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AAAAI For Release

AAAAI Annual Meeting

March 4, 2017


Food Allergy Immunotherapy Advances Presented at AAAAI Annual Meeting

Researchers look into the effectiveness of peanut sublingual immunotherapy, walnut and tree nut oral immunotherapy and wheat oral immunotherapy.

ATLANTA, GA – The search for a safe and effective treatment for food allergy continues as researchers investigate different forms of immunotherapy. The latest information in food allergy immunotherapy will be presented at the 2017 American Academy of Allergy, Asthma & Immunology (AAAAI) Annual Meeting including advances regarding the use of peanut, tree nut and wheat immunotherapy.

Peanut Sublingual Immunotherapy
“Peanut oral immunotherapy has been shown to induce sustained unresponsiveness in up to 50% of subjects,” said Edwin Kim, MD. “Although desensitization has been demonstrated with peanut sublingual immunotherapy (SLIT), its ability to induce sustained unresponsiveness has not been well described until now.”

Children from 1 to 11 years-old were treated with peanut SLIT for three to five years. SLIT is a type of allergen immunotherapy that is administered under the patient’s tongue.

Out of the 37 patients who completed the study, 86% were able to safely ingest over 300 milligrams of peanut and 32% were able to handle 5,000 milligrams, or about a fifth of an ounce. The 12 patients who passed the 5,000 milligram oral food challenge were re-challenged two to four weeks after stopping SLIT. Ten out of the twelve (27% of the total participants) passed the challenge, demonstrating sustained unresponsiveness.

Overall, the majority of the subjects were able to become desensitized and a smaller subset were able to obtain sustained unresponsiveness after long-term peanut SLIT.

Walnut and Tree Nut Oral Immunotherapy
A group of subjects with a median age of 9 years-old received 142 weeks of open label walnut oral immunotherapy after completing 38 weeks of blind, placebo-controlled treatment. The goal was to find how well the therapy desensitized the patients from walnut, as well as to a second tree nut such as pecans, cashew, hazelnut, and pistachios.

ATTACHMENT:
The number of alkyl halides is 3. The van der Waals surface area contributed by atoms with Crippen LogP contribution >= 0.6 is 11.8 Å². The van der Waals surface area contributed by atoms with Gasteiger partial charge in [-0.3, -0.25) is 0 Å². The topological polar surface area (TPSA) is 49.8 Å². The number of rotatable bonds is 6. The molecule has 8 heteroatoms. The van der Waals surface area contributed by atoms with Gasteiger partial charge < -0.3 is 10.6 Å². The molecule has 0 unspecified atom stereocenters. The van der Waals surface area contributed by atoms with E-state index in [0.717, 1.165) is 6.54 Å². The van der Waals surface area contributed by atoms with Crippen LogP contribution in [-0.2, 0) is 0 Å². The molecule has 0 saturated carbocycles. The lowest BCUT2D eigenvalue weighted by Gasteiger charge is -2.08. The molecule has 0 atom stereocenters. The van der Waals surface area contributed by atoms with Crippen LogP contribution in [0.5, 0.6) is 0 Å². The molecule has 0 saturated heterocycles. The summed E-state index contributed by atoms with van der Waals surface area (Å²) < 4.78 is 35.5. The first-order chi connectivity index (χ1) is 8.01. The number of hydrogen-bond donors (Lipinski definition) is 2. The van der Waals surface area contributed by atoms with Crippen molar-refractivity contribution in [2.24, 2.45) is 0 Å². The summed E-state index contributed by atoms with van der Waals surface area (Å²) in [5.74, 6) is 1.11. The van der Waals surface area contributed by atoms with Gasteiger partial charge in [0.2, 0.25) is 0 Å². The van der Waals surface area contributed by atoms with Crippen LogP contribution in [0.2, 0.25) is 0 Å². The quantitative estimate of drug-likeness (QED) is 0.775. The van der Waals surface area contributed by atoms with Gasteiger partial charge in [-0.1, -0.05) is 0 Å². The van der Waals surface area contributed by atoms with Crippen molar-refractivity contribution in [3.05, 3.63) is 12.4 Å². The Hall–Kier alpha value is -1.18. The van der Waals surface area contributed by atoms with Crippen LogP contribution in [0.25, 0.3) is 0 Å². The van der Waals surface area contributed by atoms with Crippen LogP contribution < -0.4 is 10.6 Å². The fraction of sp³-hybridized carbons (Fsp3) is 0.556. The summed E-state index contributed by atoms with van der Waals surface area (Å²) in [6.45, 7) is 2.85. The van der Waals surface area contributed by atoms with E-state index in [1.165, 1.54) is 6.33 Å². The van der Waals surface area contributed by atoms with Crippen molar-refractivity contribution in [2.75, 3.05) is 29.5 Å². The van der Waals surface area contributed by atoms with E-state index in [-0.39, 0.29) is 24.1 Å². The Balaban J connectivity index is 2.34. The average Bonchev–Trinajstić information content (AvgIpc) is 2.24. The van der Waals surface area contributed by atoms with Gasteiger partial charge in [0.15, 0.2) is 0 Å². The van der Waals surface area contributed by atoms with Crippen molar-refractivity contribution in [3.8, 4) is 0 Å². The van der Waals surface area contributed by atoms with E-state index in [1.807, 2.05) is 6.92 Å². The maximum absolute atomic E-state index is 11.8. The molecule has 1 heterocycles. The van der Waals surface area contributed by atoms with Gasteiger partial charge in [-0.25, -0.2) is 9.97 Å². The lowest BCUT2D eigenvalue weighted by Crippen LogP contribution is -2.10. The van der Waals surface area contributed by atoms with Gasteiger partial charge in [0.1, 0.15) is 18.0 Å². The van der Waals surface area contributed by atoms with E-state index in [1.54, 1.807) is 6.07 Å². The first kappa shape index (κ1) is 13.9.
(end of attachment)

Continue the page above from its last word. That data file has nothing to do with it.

“Nine subjects underwent an oral food challenge by week 142. Desensitization to both walnut and a test tree nut was observed in 7 out of the 9 subjects,” said Robbie D. Pesesk, MD. “After four weeks off of walnut oral immunotherapy four out of those seven patients who were desensitized, or 57%, also demonstrated sustained unresponsiveness to walnuts and tree nuts and six out of seven subjects had sustained unresponsiveness to just walnut.”

The study is currently ongoing with additional subjects.

Wheat Oral Immunotherapy
Forty-six patients underwent a series of double-blind placebo-controlled food challenges to determine the safety and effectiveness of wheat oral immunotherapy. At each benchmark, the active group treated with a high-gluten, wheat-flour demonstrated higher successfully consumed doses.

“Lower and high dose wheat oral immunotherapy significantly increased the successful consumed dose of wheat one year into the study compared to the placebo,” said Robert A. Wood, MD, FAAAAI. “The lower and high doses were not statistically different regarding the successfully consumed dose or dosing symptoms.”

After two years of lower dose wheat oral immunotherapy, 30% of patients achieved desensitization and 13% had sustained unresponsiveness even after 8 to 10 weeks off of the therapy.

Research presented at the AAAAI Annual Meeting is published in an online supplement to The Journal of Allergy and Clinical Immunology.

The American Academy of Allergy, Asthma & Immunology (AAAAI) represents allergists, asthma specialists, clinical immunologists, allied health professionals and others with a special interest in the research and treatment of allergic and immunologic diseases. Established in 1943, the AAAAI has more than 6,900 members in the United States, Canada and 72 other countries. The AAAAI’s Find an Allergist/Immunologist service is a trusted resource to help you find a specialist.


Editor's notes:

  • This study was presented during the 2017 Annual Meeting of the American Academy of Allergy, Asthma & Immunology, March 3-6 in Atlanta. However, it does not necessarily reflect the policies or the opinions of the AAAAI.
  • A link to all abstracts presented at the 2017 Annual Meeting is available at
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